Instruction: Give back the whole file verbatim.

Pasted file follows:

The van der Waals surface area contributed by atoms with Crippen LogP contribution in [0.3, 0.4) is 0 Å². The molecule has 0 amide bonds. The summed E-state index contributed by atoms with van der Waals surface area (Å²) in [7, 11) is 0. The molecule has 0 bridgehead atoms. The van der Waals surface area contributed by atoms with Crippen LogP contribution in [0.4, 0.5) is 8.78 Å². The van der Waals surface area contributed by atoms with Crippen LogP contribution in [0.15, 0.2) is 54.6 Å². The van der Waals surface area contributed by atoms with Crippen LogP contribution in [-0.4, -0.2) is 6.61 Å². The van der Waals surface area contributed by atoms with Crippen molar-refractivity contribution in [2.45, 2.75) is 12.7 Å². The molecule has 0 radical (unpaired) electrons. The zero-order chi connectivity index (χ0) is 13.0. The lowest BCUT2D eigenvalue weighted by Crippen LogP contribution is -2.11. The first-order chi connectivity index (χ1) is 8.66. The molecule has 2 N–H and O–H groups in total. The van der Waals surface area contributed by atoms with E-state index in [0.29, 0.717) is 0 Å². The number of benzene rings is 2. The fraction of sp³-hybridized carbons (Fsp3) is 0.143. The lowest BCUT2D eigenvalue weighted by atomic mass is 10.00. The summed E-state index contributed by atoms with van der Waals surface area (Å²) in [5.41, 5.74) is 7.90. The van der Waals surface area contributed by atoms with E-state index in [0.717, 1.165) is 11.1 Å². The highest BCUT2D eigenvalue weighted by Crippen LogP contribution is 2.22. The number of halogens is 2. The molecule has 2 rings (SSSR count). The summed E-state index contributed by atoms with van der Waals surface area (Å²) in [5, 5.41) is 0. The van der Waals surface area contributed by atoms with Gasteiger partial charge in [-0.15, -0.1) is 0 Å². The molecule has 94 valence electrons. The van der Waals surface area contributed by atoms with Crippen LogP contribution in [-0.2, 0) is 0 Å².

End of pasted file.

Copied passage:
The van der Waals surface area contributed by atoms with Crippen LogP contribution in [0.3, 0.4) is 0 Å². The molecule has 0 amide bonds. The summed E-state index contributed by atoms with van der Waals surface area (Å²) in [7, 11) is 0. The molecule has 0 bridgehead atoms. The van der Waals surface area contributed by atoms with Crippen LogP contribution in [0.4, 0.5) is 8.78 Å². The van der Waals surface area contributed by atoms with Crippen LogP contribution in [0.15, 0.2) is 54.6 Å². The van der Waals surface area contributed by atoms with Crippen LogP contribution in [-0.4, -0.2) is 6.61 Å². The van der Waals surface area contributed by atoms with Crippen molar-refractivity contribution in [2.45, 2.75) is 12.7 Å². The molecule has 0 radical (unpaired) electrons. The zero-order chi connectivity index (χ0) is 13.0. The lowest BCUT2D eigenvalue weighted by Crippen LogP contribution is -2.11. The first-order chi connectivity index (χ1) is 8.66. The molecule has 2 N–H and O–H groups in total. The van der Waals surface area contributed by atoms with E-state index in [0.29, 0.717) is 0 Å². The number of benzene rings is 2. The fraction of sp³-hybridized carbons (Fsp3) is 0.143. The lowest BCUT2D eigenvalue weighted by atomic mass is 10.00. The summed E-state index contributed by atoms with van der Waals surface area (Å²) in [5.41, 5.74) is 7.90. The van der Waals surface area contributed by atoms with E-state index in [0.717, 1.165) is 11.1 Å². The highest BCUT2D eigenvalue weighted by Crippen LogP contribution is 2.22. The number of halogens is 2. The molecule has 2 rings (SSSR count). The summed E-state index contributed by atoms with van der Waals surface area (Å²) in [5, 5.41) is 0. The van der Waals surface area contributed by atoms with Gasteiger partial charge in [-0.15, -0.1) is 0 Å². The molecule has 94 valence electrons. The van der Waals surface area contributed by atoms with Crippen LogP contribution in [-0.2, 0) is 0 Å².